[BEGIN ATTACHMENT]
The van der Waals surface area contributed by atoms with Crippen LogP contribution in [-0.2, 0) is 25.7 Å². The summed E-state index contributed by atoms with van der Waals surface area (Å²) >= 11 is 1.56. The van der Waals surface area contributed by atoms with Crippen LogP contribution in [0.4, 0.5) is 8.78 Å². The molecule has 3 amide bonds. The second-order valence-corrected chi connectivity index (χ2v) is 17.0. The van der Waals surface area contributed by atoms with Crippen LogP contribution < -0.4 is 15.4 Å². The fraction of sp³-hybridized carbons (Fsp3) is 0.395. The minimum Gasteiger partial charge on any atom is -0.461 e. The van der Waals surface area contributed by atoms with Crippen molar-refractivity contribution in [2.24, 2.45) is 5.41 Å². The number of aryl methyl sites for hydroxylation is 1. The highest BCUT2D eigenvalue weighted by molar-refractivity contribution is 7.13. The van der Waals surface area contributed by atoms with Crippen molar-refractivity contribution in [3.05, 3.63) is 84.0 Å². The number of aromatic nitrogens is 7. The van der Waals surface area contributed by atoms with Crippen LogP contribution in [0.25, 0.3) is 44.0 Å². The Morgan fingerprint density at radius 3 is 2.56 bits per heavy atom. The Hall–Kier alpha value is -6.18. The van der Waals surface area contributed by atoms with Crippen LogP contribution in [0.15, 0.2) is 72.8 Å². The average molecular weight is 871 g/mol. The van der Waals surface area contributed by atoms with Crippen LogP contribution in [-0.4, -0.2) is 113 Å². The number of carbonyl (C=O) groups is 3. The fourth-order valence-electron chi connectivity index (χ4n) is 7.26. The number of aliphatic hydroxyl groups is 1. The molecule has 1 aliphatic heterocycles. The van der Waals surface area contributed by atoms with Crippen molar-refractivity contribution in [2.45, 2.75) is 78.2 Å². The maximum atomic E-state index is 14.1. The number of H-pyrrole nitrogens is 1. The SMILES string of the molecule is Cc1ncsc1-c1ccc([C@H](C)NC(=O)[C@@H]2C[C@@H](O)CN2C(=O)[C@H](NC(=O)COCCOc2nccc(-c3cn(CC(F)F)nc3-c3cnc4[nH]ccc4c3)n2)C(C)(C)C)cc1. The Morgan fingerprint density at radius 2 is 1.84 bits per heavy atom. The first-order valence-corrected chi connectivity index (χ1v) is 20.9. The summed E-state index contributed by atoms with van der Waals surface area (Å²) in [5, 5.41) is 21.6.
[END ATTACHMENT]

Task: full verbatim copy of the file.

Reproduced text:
The van der Waals surface area contributed by atoms with Crippen LogP contribution in [-0.2, 0) is 25.7 Å². The summed E-state index contributed by atoms with van der Waals surface area (Å²) >= 11 is 1.56. The van der Waals surface area contributed by atoms with Crippen LogP contribution in [0.4, 0.5) is 8.78 Å². The molecule has 3 amide bonds. The second-order valence-corrected chi connectivity index (χ2v) is 17.0. The van der Waals surface area contributed by atoms with Crippen LogP contribution < -0.4 is 15.4 Å². The fraction of sp³-hybridized carbons (Fsp3) is 0.395. The minimum Gasteiger partial charge on any atom is -0.461 e. The van der Waals surface area contributed by atoms with Crippen molar-refractivity contribution in [2.24, 2.45) is 5.41 Å². The number of aryl methyl sites for hydroxylation is 1. The highest BCUT2D eigenvalue weighted by molar-refractivity contribution is 7.13. The van der Waals surface area contributed by atoms with Crippen molar-refractivity contribution in [3.05, 3.63) is 84.0 Å². The number of aromatic nitrogens is 7. The van der Waals surface area contributed by atoms with Crippen LogP contribution in [0.25, 0.3) is 44.0 Å². The Morgan fingerprint density at radius 3 is 2.56 bits per heavy atom. The Hall–Kier alpha value is -6.18. The van der Waals surface area contributed by atoms with Crippen LogP contribution in [0.15, 0.2) is 72.8 Å². The average molecular weight is 871 g/mol. The van der Waals surface area contributed by atoms with Crippen LogP contribution in [-0.4, -0.2) is 113 Å². The number of carbonyl (C=O) groups is 3. The fourth-order valence-electron chi connectivity index (χ4n) is 7.26. The number of aliphatic hydroxyl groups is 1. The molecule has 1 aliphatic heterocycles. The van der Waals surface area contributed by atoms with Crippen molar-refractivity contribution in [2.45, 2.75) is 78.2 Å². The maximum atomic E-state index is 14.1. The number of H-pyrrole nitrogens is 1. The SMILES string of the molecule is Cc1ncsc1-c1ccc([C@H](C)NC(=O)[C@@H]2C[C@@H](O)CN2C(=O)[C@H](NC(=O)COCCOc2nccc(-c3cn(CC(F)F)nc3-c3cnc4[nH]ccc4c3)n2)C(C)(C)C)cc1. The Morgan fingerprint density at radius 2 is 1.84 bits per heavy atom. The first-order valence-corrected chi connectivity index (χ1v) is 20.9. The summed E-state index contributed by atoms with van der Waals surface area (Å²) in [5, 5.41) is 21.6.